Plenty of attention is rightfully being paid to the Titans’ new offseason acquisitions. But the return of key injured players shouldn’t be overlooked.
NASHVILLE, Tenn. – Titans fans are understandably excited about the fresh faces they’ll see on both sides of the ball this year.
Running back Dion Lewis brings speed and versatility to the backfield, cornerback Malcolm Butler adds veteran experience to the secondary, and rookie linebackers Rashaan Evans and Harold Landry call to mind visions of battered quarterbacks.
But it’s worth remembering the Titans should also benefit from at least three “additions” of a different sort, players who will return to the roster after missing all of – or at least a good chunk of – last season due to injury.
Wide receiver Tajae Sharpe fell by the wayside before the 2017 season even began, linebacker Aaron Wallacewas on injured reserve after just two games and defensive tackle DaQuan Jones was lost heading into the final quarter of the regular season.
All three had already shown signs they could make an impact, and all three are still young enough to have plenty of upside, which is good news for the Titans looking ahead to the coming season.
We’ll first take a look at Jones, who seemed to be coming into his own as the 2017 season wore on.
He’d notched a combined nine tackles and 3.5 sacks in the Titans’ back-to-back AFC South victories over Indianapolis and Houston, but suffered a season-ending biceps injury against the Texans.
The Titans were 8-4 and had allowed just two teams to rush for more than 100 yards when Jones was in the lineup. But without the 6-4, 322-pound force, the Titans went 2-4 in their next six contests – including the playoffs – and allowed three of those six opponents to run for more than 100 yards.
“He was playing really, really well at that time,” Titans defensive lineman Austin Johnson recalled. “It’s really tough to see anyone go down at any point. But he was playing the run well, pass-rushing well, doing everything well.”
The Titans clearly valued Jones, illustrated not only by the fact they didn’t allow him to hit free agency, but also by signing him to the kind of deal reserved for impact players.
Then there’s Wallace, who started to show flashes of interesting potential during the 2017 preseason as he readied for his second NFL season. He produced a nice strip sack in a contest against Carolina, for instance, leading to the Titans’ game-winning touchdown.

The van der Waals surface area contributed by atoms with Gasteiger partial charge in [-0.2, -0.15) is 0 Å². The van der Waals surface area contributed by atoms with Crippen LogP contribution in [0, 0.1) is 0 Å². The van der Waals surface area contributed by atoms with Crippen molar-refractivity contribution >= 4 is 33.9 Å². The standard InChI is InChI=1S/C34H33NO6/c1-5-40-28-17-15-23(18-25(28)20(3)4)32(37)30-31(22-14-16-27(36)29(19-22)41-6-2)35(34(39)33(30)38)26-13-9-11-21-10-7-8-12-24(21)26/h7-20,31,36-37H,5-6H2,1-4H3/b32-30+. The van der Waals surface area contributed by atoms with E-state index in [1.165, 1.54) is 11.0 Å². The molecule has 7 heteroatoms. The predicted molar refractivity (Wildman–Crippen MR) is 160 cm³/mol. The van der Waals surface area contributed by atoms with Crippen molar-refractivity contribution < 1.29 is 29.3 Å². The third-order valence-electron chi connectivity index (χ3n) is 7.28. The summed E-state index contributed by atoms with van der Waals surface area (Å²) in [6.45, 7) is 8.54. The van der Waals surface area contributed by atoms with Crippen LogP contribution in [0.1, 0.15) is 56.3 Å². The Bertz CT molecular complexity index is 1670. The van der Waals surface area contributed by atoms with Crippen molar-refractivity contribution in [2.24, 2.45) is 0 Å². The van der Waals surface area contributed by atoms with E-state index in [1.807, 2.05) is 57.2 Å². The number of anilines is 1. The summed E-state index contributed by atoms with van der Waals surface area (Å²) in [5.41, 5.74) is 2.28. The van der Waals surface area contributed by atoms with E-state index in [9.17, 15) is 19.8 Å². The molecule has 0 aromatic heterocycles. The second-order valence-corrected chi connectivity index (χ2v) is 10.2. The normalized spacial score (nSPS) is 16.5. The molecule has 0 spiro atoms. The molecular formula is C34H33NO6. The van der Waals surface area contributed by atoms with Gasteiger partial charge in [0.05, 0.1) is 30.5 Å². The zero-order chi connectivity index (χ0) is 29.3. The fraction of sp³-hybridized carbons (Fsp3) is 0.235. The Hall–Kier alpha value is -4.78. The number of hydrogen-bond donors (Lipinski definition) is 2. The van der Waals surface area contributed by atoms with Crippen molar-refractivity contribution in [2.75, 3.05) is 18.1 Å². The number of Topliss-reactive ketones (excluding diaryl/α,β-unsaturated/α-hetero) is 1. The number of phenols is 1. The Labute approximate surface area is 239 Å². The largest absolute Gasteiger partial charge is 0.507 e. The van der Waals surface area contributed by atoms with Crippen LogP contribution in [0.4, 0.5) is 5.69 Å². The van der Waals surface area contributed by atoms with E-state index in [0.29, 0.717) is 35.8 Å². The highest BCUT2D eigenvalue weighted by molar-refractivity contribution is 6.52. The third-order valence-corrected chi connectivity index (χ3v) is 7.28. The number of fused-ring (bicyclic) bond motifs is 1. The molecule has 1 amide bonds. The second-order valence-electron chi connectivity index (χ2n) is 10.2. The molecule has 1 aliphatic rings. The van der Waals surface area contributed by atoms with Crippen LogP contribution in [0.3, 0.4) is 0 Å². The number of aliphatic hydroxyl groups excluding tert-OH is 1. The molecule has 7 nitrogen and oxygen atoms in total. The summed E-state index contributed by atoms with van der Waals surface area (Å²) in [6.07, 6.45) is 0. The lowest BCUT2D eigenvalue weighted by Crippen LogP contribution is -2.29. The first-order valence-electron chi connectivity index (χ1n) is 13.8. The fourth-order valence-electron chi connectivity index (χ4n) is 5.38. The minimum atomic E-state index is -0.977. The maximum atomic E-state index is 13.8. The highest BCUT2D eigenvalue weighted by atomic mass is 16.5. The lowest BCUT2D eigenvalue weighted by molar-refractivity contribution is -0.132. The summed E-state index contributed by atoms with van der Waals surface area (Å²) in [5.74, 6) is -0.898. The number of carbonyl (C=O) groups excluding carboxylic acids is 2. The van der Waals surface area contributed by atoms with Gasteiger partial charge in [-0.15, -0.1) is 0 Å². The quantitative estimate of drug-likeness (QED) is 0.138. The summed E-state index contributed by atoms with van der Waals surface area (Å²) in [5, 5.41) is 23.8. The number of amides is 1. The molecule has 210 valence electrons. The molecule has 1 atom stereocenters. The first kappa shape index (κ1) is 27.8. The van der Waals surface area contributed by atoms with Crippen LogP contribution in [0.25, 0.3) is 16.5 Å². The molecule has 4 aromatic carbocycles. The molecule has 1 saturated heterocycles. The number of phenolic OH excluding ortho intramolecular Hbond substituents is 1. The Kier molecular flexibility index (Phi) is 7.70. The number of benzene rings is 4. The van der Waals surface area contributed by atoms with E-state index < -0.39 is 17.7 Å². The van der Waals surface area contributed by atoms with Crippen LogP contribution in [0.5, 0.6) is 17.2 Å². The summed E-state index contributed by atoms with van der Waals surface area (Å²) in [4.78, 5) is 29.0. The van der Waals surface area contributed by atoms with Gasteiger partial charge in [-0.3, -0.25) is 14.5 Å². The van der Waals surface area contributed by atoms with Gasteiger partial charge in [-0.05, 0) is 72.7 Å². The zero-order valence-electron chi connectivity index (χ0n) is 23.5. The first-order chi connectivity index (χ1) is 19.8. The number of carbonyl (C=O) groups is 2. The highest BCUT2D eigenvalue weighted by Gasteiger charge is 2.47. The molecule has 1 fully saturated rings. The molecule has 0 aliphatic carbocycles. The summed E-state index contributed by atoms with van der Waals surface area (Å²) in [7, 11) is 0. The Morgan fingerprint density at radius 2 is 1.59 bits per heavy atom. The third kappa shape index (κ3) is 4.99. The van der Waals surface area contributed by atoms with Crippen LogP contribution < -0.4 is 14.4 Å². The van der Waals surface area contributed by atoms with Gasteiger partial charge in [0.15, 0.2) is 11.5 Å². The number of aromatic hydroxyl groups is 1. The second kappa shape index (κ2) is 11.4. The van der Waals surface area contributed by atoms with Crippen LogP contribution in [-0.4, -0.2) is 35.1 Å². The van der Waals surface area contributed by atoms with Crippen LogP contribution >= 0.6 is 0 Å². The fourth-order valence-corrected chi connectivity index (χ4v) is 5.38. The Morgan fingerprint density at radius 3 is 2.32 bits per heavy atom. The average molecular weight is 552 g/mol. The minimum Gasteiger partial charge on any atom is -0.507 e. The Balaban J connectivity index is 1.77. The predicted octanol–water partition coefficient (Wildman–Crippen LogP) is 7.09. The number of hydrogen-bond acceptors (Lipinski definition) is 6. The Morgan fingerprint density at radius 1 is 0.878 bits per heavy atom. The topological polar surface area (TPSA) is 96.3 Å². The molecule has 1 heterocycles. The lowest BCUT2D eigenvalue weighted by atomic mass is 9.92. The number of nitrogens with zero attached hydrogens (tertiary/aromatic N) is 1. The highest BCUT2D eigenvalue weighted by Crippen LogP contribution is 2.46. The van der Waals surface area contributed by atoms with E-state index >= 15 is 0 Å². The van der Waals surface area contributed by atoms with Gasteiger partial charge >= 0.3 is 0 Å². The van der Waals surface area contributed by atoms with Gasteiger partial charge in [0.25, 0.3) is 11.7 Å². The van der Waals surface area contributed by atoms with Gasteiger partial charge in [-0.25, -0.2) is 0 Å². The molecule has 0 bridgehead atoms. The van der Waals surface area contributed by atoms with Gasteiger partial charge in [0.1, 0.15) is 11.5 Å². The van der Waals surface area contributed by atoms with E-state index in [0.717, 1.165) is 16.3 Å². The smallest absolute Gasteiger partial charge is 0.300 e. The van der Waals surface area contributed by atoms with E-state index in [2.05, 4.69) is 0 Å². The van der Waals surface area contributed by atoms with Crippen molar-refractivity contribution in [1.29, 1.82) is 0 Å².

But perhaps even more important is Wallace’s versatility, which is just as important to Titans coach Mike Vrabel as it was to his predecessors here.
Wallace played 39 special-teams snaps in the first two regular-season games before suffering a back injury last year, one of the highest figures on the team. In addition, Wallace is flexible enough – and smart enough – to play both outside and inside linebacker if called upon.
Plenty of attention will naturally be focused on Evans and Landry in the lead-up to this season, but a healthy Wallace should bolster the linebacking corps as well.
“It was really tough last season, any time you have surgery and have to miss a lot of the year,” Wallace said. “But it was (good) for my health in the long run. My back was really hurting. I’ve had a lot of time to kind of prepare for this season, so that’s kind of what I’m looking forward to.”
The third key return from last season’s injured reserve list is Sharpe, who missed all of his second season in the league after undergoing a couple of foot surgeries.
Interestingly, the wide receiver position appears more open this season than last – when veteran Eric Decker was on the squad. Sharpe has seen plenty of reps during OTAs, which makes sense considering Rishard Matthews is really the only Titans receiver who has proven himself over the years.
Critics of Sharpe will say the former fifth-round pick cooled during his rookie season of 2016, after beginning the year with an impressive 14 catches for 157 yards in his first three games.
But the bottom line is that Sharpe still finished with 41 receptions that season, second-best among the Titans’ wide receivers in 2016 and seventh-best among all NFL rookie wide receivers.
Who’s to say what an offensive makeover – and a sprinkling of Matt LaFleur magic – might mean for his career?
DaQuan Jones, Aaron Wallace, Tajae Sharpe. All three were gone at the end of last season, but none should be forgotten.
— Reach John Glennon at firstname.lastname@example.org and follow him on Twitter @glennonsports.